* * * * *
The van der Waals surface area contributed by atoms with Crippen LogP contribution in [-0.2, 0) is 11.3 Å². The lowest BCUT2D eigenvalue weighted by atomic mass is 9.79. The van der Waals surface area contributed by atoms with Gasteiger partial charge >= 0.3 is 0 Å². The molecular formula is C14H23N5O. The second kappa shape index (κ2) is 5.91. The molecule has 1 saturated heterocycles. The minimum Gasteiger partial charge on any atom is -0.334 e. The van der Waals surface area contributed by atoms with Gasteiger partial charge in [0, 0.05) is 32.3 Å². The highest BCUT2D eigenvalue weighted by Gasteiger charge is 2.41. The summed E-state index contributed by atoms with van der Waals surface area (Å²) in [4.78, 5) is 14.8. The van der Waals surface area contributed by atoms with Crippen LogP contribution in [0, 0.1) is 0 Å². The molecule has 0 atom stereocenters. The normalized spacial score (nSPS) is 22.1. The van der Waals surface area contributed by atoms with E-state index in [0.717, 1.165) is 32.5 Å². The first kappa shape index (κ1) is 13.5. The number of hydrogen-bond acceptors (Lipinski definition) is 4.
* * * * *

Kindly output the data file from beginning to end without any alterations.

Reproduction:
The van der Waals surface area contributed by atoms with Crippen LogP contribution in [-0.2, 0) is 11.3 Å². The lowest BCUT2D eigenvalue weighted by atomic mass is 9.79. The van der Waals surface area contributed by atoms with Gasteiger partial charge >= 0.3 is 0 Å². The molecular formula is C14H23N5O. The second kappa shape index (κ2) is 5.91. The molecule has 1 saturated heterocycles. The minimum Gasteiger partial charge on any atom is -0.334 e. The van der Waals surface area contributed by atoms with Gasteiger partial charge in [0, 0.05) is 32.3 Å². The highest BCUT2D eigenvalue weighted by Gasteiger charge is 2.41. The summed E-state index contributed by atoms with van der Waals surface area (Å²) in [4.78, 5) is 14.8. The van der Waals surface area contributed by atoms with Crippen LogP contribution in [0, 0.1) is 0 Å². The molecule has 0 atom stereocenters. The normalized spacial score (nSPS) is 22.1. The van der Waals surface area contributed by atoms with E-state index in [0.717, 1.165) is 32.5 Å². The first kappa shape index (κ1) is 13.5. The number of hydrogen-bond acceptors (Lipinski definition) is 4.